WASHINGTON, March 22, 2014 — It took only 25 games for the dream of becoming a billionaire to be over.
The second day of the NCAA Tournament was full of upsets which ended any chance for someone to have a perfect bracket and win Warren Buffett’s billion-dollar challenge.
Three people had survived the first day without picking a game wrong in the Quicken Loan contest, according to the Yahoo sports website, but those brackets would only remain perfect until the half-way point of the second day. All three had chosen ninth-seed George Washington to upset #8 Memphis. The Memphis Tigers won, 71 – 66.
The perfect brackets were slowly picked off until third-seed Duke was defeated by fourteenth-seed Mercer in a dramatic upset.
Most of those who had picked Mercer, which according to Las Vegas odds makers was the top upset pick, probably did it because the team is heavily laden with seniors who have more size than the Blue Devils. Or it may have been because everyone likes to hate Duke.
After Stanford upset New Mexico, the perfect brackets dropped to 16. The Tennessee victory over UMass cut that number down to six, and Gonzaga’s win over Oklahoma State left only three standing.
Although no one will beat the 128 billion to 1 odds to win the $1 billion, the top 20 scores will each receive $100,000.
Warren Buffett, who ranks fourth on Forbes’ list of top billionaires, got non-basketball lovers interested in March Madness on January 21 when he offered $1 billion for a perfect NCAA Tournament bracket.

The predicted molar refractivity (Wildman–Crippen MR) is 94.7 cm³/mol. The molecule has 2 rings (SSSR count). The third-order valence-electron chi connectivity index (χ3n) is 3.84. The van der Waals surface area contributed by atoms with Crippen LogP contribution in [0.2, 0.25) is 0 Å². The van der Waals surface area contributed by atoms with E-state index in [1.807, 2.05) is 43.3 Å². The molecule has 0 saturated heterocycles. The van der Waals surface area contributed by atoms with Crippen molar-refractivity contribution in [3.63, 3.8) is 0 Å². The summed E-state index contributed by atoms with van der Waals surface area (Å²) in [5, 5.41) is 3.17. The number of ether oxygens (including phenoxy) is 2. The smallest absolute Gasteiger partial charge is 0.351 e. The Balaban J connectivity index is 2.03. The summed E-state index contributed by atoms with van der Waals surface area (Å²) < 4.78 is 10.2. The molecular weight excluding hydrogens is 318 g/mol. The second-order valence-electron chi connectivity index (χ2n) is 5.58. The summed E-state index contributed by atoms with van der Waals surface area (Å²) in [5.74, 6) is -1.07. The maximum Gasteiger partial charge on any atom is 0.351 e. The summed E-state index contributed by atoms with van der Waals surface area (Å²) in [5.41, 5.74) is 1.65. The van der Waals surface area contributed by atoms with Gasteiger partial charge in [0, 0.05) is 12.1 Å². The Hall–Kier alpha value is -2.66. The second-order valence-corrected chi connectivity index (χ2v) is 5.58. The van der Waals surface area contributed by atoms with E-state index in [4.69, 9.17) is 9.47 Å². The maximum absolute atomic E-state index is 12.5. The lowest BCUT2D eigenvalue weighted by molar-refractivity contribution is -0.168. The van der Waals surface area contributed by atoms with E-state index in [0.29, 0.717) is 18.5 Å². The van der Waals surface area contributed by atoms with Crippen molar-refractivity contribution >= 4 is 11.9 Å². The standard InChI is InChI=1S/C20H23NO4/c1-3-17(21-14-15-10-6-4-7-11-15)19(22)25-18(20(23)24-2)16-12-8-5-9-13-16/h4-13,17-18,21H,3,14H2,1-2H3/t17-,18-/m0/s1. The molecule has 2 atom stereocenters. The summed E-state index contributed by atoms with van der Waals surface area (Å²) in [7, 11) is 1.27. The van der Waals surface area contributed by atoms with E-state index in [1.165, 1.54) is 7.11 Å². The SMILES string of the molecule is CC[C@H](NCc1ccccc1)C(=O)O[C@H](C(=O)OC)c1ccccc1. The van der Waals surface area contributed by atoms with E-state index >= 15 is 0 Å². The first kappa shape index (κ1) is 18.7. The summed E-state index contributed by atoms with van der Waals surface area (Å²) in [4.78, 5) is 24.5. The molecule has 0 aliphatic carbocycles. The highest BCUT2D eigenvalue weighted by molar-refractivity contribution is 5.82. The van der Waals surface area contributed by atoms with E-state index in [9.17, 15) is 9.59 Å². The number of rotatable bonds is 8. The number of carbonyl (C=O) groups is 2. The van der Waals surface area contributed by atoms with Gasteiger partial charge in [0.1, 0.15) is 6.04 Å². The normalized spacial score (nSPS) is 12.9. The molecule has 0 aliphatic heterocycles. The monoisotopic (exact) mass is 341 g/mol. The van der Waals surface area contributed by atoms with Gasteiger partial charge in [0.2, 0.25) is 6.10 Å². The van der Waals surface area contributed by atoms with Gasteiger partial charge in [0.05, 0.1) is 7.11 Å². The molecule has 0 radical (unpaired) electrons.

Buffett and his company, Berkshire Hathaway, partnered with Quicken Loans to create the “Quicken Loans Billion Dollar Bracket” contest.
It was a fairly safe bet for Buffett to make with the odds so vastly in his favor, but it didn’t stop the estimated 15 million entrants from registering their picks for free.
At CBSSports.com, only 0.03 percent of entrants were still perfect after Mercer upset Duke. They didn’t last much longer; when ninth-seed George Washington beat Memphis, there were no perfect brackets left. It took 25 games to end everyone’s hope of perfection this year. Last season it took 23 games, and 24 in 2012.
A year ago, not a single person of the 11 million who entered on ESPN’s website was perfect after a first day filled with upsets. Just four got 15 out of 16 right.
This year people lasted a little longer, but after 25 games, all 11 million entries had at least one mistake. So now, everyone can sit back and enjoy the games, and start planning their brackets for next year’s tournament.
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